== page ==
Camino Tips: Dos and Don’ts on the Camino

Via Francigena in Tuscany

Dos and Don’ts on the Camino

Getting ready for your Camino de Santiago trip? Know your Dos and Don’ts on the Camino.

Wherever you go in the world, there will be certain cultural customs and ‘travel etiquette’ you should know about, and the Camino will be no different. There are certain conventions you will be familiar with, while other habits you might not be aware of. Customs might also change along the way as you travel across different countries, for instance, if you are starting your Camino in France and continuing across Spain to Santiago.

To help you get ready and immerse you in the local culture, we have put together a list of helpful Camino tips: Dos and Don’ts on the Camino de Santiago.


DO – Do on the Camino

Wish fellow pilgrims a Buen Camino!

Learn a few sentences in Spanish or any other Camino language such as Portuguese, Galician, Basque, or French…

Be adventurous and open to trying different foods and flavours.

Expect to encounter local festivals if you travel in the summer, even in the tiniest villages.

Be flexible with meal times, as different countries have different timetables and restaurants, for instance, open at other times.

Take your camera to capture the best moments of your trip.

Engage with the locals if you can string a few sentences together in Spanish, French, Portuguese… and other Camino languages. *You can free download our Camino language ebook to print and take with you.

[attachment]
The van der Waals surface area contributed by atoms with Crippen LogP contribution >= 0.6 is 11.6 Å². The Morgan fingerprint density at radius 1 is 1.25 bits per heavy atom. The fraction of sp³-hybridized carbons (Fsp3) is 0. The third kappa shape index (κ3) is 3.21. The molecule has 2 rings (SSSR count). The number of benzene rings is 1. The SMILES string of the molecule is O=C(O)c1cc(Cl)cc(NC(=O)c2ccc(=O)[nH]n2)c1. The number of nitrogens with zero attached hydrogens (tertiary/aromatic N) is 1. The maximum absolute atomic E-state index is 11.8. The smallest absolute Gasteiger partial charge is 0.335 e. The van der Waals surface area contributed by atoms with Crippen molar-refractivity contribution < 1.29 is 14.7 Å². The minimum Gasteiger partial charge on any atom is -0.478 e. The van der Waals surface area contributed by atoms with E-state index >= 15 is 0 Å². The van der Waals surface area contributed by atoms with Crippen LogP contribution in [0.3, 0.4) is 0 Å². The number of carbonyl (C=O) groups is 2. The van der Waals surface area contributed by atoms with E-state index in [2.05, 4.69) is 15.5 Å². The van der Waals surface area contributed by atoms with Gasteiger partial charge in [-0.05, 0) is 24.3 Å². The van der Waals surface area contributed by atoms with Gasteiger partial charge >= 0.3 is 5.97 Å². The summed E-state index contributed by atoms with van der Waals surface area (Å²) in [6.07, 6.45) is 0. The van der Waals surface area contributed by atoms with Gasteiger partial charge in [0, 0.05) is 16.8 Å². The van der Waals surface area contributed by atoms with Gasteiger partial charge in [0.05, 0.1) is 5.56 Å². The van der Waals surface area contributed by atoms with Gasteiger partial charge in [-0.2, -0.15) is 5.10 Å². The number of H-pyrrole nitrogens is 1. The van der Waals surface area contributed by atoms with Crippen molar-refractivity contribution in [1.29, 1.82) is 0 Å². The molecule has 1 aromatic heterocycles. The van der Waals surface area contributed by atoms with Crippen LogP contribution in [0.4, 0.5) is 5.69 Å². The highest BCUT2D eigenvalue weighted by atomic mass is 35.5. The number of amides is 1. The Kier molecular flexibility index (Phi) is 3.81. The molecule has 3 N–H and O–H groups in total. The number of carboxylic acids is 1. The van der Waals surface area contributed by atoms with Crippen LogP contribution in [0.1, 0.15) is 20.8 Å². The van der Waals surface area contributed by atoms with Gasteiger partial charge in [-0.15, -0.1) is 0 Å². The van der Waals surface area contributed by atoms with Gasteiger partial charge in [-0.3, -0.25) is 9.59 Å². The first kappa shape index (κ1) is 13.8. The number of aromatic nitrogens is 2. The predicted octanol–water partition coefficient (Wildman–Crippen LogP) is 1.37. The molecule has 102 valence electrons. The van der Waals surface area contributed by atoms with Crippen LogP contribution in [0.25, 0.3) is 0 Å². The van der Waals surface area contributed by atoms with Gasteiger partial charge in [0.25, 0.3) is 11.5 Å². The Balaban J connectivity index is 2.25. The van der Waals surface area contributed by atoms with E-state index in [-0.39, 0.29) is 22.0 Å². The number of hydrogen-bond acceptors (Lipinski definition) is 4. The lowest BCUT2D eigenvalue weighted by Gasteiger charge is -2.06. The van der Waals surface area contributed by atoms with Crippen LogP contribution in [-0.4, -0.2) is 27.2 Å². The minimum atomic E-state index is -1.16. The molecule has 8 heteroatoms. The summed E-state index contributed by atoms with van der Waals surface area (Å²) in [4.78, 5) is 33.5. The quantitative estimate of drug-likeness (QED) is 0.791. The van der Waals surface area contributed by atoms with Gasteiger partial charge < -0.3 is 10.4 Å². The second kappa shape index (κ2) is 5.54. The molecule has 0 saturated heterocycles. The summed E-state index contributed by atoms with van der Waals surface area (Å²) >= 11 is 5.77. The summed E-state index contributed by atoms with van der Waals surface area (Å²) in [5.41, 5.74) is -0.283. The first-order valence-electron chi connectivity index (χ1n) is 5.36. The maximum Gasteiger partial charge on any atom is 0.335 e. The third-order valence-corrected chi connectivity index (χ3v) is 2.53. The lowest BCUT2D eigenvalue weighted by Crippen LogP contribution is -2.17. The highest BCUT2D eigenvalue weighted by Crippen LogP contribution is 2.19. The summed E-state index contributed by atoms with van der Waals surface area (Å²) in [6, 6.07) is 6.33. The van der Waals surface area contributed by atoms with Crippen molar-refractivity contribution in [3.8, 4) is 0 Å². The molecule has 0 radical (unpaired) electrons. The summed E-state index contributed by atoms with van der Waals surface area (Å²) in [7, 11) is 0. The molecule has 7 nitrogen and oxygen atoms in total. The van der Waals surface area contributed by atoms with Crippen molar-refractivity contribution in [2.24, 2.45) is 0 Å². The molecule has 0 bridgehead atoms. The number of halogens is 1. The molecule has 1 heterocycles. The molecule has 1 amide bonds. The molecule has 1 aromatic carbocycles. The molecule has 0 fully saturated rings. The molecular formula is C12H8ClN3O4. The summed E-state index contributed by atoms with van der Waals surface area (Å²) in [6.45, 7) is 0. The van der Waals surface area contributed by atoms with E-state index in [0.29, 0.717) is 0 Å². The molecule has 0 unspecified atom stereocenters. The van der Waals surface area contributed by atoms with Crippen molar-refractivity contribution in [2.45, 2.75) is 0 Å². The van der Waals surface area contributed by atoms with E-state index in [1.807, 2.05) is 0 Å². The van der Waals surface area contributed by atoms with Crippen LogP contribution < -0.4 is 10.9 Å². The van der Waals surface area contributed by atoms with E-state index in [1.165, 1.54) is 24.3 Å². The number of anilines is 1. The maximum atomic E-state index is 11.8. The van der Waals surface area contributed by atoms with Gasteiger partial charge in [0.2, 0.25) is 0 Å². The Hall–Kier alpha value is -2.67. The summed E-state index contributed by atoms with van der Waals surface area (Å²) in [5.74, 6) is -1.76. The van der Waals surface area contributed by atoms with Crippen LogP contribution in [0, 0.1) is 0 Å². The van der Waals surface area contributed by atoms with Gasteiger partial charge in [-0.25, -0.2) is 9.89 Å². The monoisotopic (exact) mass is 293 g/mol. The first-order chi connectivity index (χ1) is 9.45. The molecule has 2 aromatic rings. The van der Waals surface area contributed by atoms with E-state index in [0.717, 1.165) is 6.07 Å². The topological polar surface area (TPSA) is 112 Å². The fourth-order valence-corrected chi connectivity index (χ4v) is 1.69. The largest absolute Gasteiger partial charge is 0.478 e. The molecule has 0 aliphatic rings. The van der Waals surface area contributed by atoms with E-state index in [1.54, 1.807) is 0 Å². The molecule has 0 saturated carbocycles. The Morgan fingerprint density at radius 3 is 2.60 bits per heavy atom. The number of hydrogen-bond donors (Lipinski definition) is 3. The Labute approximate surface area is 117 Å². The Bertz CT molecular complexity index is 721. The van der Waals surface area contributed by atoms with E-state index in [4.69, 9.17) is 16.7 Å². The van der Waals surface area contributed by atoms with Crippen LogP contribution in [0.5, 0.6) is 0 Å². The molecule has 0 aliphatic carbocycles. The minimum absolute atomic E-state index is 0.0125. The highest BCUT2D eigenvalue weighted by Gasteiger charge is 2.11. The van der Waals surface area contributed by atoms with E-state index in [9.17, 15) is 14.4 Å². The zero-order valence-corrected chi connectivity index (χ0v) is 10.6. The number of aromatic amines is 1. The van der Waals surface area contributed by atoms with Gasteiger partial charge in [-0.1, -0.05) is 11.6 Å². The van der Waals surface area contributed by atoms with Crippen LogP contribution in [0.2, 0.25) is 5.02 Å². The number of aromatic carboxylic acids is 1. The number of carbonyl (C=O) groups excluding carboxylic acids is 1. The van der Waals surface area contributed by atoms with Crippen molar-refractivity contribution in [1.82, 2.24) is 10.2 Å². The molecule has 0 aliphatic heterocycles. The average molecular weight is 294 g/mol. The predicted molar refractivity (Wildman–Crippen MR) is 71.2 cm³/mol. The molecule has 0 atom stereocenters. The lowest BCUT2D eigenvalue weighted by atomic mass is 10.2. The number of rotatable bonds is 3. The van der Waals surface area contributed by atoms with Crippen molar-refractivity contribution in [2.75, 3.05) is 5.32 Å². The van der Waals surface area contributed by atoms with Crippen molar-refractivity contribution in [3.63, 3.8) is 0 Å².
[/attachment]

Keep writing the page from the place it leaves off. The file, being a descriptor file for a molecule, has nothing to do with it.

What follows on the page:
Try the ‘tapas’ and ‘pincho’ culture in cities such as Bilbao, Burgos, and Santiago… some of them are given for free with your drink!

Learn about the history of the towns, villages and regions you will be passing.

Check the hours of light for the time of the year you are travelling: you might be surprised dawn and dusk arrive much earlier (or later!) than where you are coming from. This will allow you to adapt your walking day to the hours of light.


DON’T on the Camino

Forget to stamp your Pilgrim Passport along the way (twice a day if you are starting in Galicia), to be able to claim your Compostela certificate or other Camino certificates.

Expect locals in small towns and villages to understand or speak English.

Be surprised if locals talk to you even if you don’t speak the same language. Sign language goes a long way! And much can be said with a smile.

Count on having dinner before 8 pm if you are in Spain, as most restaurant kitchens don’t open until late for full dinner (get into the pinchos/tapas in the meantime!).

Feel you have to keep up with other walkers or cyclists: this is your own Camino, and the best way to do it is at your own pace.

Assume coffee on the go will be widely available: Spaniards and Portuguese don’t like to take their coffee in a rush but prefer to sit down and enjoy their caffeine with a bit of a chat.

Hope to hit the shops at lunchtime, a sacred time in countries such as France, Portugal and Spain. Stores tend to close at lunchtime as people generally go home to eat with their family, as lunch is, for many, the most important meal of the day. Head for the restaurants or bars at that time instead! Shops will reopen for the afternoon and remain open until late.

Miss the Pilgrim Mass at Santiago Cathedral, whether you are doing the Camino for religious/spiritual reasons or not. If you’d like to see the Botafumeiro in action, Friday at 7 pm is the time to go!

Did you like our Dos and Don’ts on the Camino? Do you have more Camino tips and cultural notes you’d like to share with us? Let us know!

For more Camino tips or information on Camino routes or book your Camino trip, contact our travel specialists.


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